To which Jesus answered, I have indeed a kingdom, and this kingdom I have professed to establish; but then it is not of this world, nor have my endeavours to establish it any tendency to cause disturbances in the government : for, had that been the case, my servants would have fought for me, and not suffered me to have fallen into the hands of the Jews: but I tell thee plainly, my kingdom is wholy spiritual, consisting only in the obedience of the wills and affections of men to the laws of God.

Pilate said, thou acknowledgest then in general, that thou hast pretended to be a king? To which the blessed Jesus replied, In the sense I have told thee, I have declared and do now declare myself to be a king: for this very end I was born, and for this purpose I came into the world, that I should bear witness to the truth; and whosoever sincerely loves, and is always ready to embrace the truth, will hear my testimony and be convinced by it. Pilate said, What is truth? and imme, diately went out to the Jews, and said unto them, I have again examined this man, but can find him guilty of no fault, which, according to the Roman law, deserves to have the punishment of death inflicted for it.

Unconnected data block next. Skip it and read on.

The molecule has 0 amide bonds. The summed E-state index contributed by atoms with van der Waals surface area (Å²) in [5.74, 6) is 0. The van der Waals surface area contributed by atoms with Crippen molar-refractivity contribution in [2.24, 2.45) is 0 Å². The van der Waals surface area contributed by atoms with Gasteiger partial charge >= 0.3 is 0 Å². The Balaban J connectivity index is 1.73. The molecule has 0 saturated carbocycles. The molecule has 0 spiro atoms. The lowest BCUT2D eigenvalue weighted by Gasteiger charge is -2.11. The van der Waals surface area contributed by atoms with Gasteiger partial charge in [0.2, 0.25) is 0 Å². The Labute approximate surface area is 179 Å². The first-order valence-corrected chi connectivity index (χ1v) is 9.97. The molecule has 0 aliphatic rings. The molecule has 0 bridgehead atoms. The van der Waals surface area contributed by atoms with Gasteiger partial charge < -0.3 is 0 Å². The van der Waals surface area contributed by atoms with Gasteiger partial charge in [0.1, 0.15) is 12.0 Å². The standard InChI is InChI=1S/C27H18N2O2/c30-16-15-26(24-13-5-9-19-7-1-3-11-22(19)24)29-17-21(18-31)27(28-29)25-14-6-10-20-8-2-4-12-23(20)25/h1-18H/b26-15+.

Though the governor made this generous declaration of the innocence of our blessed Saviour, it had no effect on the superstitious and bigoted Jews : they even persisted in their accusations with more vehemence than before, affirming that he had attempted to raise a sedition in Galilee : He stirred up, said they, the people, beginning from Galilee, to this place. Jesus, however, made no answer at all to this heavy charge; nay, he continued silent, notwithstanding the governor himself expressly required him to speak in his own defence. A conduct so extraordinary, in such circumstances, astonished Pilate exceedinglyfor he had great reason to be persuaded of the innocence of our dear Redeemer. The truth is, he was altogether ignorant of the divine council by which the whole affair was directed, and the end proposed by it.

Many reasons induced the blessed JEsus not to make a public defence. He came into the world purely to redeem lost and undone mankind, by offering uphimself a sacrifice to appease the wrath of his Almighty Father : but had he pleaded with his usual force, the people had, in all probability; been induced to ask his re. lease, and consequently his death had been prevented : besides, the gross falsehood of the accusation known to all the inhabitants of Galilee, rendered any reply absolutely unnecessary.